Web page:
Much political hay has been made recently about Speaker-elect John Boehner’s habits and quirks. His smoking, drinking, golfing, and moments of tears have proven to be great fodder for pundits, writers and talk show hosts. I thought all this would pass soon enough and his work as Speaker, not his superficial traits, would begin to shape the American public’s view of him.
Last week, I read some comments Meghan McCain made about the Speaker-elect. Ms. McCain came across as catty and hypocritical. Apparently, she couldn’t think of anything constructive or at least witty to say so she was reduced to shallow blithering. For example, McCain called Mr. Boehner’s smoking “a sign of weakness.” I find that quip ironic since she frequently tweets about her love for tattoos, to which I could make the equally flawed argument that tattoos are simply an immature cry for attention.
While I appreciate Ms. McCain’s view of what a leader should be, I find it puzzling that Mr. Boehner expressing emotions would make her squeamish. Isn’t Ms. McCain’s fear that the Republican Party will be made irrelevant by a whole bunch of emotionless old white men? I would have expected Ms. McCain to be thrilled that a Republican leader would buck the cookie cutter-trend of an insensitive, detached white guy. He is a unique personality — what you see is what you get — and he will not change to fit a media image. How refreshing to see emotion instead of the arrogant, dismissive leadership that we sometimes see on the other side of the aisle.
Ms. McCain prides herself on her frankness and frequently writes and tweets with candor about her views on politics, the political process and politicians themselves. I think people my age like her because she is real, she does not put on airs or try to be something she is not. She is frequently unscripted and sometimes a bit uncouth but in an edgy and honest way that is, in my mind, a large part of her appeal.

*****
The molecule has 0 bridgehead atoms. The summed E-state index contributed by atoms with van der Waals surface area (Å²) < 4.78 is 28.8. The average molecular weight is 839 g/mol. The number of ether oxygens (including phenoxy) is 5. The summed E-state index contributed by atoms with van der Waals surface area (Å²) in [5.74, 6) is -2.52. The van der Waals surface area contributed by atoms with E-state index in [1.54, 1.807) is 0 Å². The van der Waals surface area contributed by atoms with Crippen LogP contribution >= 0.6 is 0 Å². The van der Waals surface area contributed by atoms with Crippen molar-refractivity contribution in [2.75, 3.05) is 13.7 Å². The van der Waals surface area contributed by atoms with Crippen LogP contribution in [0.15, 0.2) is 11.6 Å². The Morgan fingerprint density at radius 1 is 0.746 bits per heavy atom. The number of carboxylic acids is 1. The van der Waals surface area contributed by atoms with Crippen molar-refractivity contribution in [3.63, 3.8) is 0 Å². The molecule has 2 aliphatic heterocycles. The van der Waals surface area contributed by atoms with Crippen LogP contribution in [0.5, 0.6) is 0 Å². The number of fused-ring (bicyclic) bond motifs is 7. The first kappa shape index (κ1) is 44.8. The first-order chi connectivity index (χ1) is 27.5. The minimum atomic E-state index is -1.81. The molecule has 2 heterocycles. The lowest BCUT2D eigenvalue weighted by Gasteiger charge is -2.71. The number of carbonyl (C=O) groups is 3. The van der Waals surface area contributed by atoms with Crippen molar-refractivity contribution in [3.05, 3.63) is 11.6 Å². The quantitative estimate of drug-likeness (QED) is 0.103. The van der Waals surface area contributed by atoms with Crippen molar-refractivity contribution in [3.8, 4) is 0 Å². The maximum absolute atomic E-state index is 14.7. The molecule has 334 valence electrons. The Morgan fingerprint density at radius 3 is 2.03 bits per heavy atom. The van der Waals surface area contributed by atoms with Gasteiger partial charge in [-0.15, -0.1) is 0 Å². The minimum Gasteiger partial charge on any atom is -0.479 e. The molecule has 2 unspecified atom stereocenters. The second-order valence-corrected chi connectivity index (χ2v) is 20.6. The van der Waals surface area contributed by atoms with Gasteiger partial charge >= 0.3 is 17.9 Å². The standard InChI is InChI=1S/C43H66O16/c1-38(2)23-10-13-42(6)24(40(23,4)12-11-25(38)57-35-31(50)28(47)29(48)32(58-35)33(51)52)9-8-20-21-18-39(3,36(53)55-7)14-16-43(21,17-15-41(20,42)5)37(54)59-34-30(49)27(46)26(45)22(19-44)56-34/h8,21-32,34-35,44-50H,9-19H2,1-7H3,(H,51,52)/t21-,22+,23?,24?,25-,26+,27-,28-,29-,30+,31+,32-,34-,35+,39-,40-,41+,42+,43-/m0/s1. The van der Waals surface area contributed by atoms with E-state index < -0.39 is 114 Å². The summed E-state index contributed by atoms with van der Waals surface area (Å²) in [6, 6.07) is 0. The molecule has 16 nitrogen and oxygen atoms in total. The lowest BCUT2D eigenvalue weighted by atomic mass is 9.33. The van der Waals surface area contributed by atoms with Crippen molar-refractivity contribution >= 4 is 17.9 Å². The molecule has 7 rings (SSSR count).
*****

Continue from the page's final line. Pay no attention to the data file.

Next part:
That is why I believe it is so hypocritical that she would criticize a man who, like her, is not a caricature or an affectation. Speaker-elect Boehner is comfortable in his own skin. He is not scared of the public seeing his emotions or quirks and judging them as unacceptable.
When you visit with Mr. Boehner, he is genuine and honest; if anything he comes across more gruff than gooey. However, I never get that creepy used car salesman vibe from him that so many politicians emanate.
The first time I met Mr. Boehner was at a House freshman orientation dinner in November of 2008. He teared up talking about what a great honor and tremendous responsibility it is to serve in the U.S. House. That was just Mr. Boehner being Mr. Boehner. I was moved that after 20 years he was not cynical or condescending when addressing his new Republican colleagues. He was optimistic and reverential to American ideals. I have always said to my mom, “He is a true believer.”
The person I have read about in Time, seen on 60 Minutes and listened to on NPR is the same person that I have observed as the daughter of a rank-and-file member of Congress. He plays the Horatio Alger card and has the bona fides to support it having grown up in a big family, worked his way through college as a janitor, and turned himself into a successful small business owner. What you see is what you get and after four years of Democratic leadership that has been nothing but smoke, mirrors and Botox, I cannot tell you how excited I am for a little honesty, even if the packaging is rough, and bronzed, around the edges.
Annaliese Wiederspahn is a graduate of Haverford College and consults on communications and political strategy. She is the daughter of Congressman Cynthia M. Lummis of Wyoming. Annaliese lives in Washington, D.C.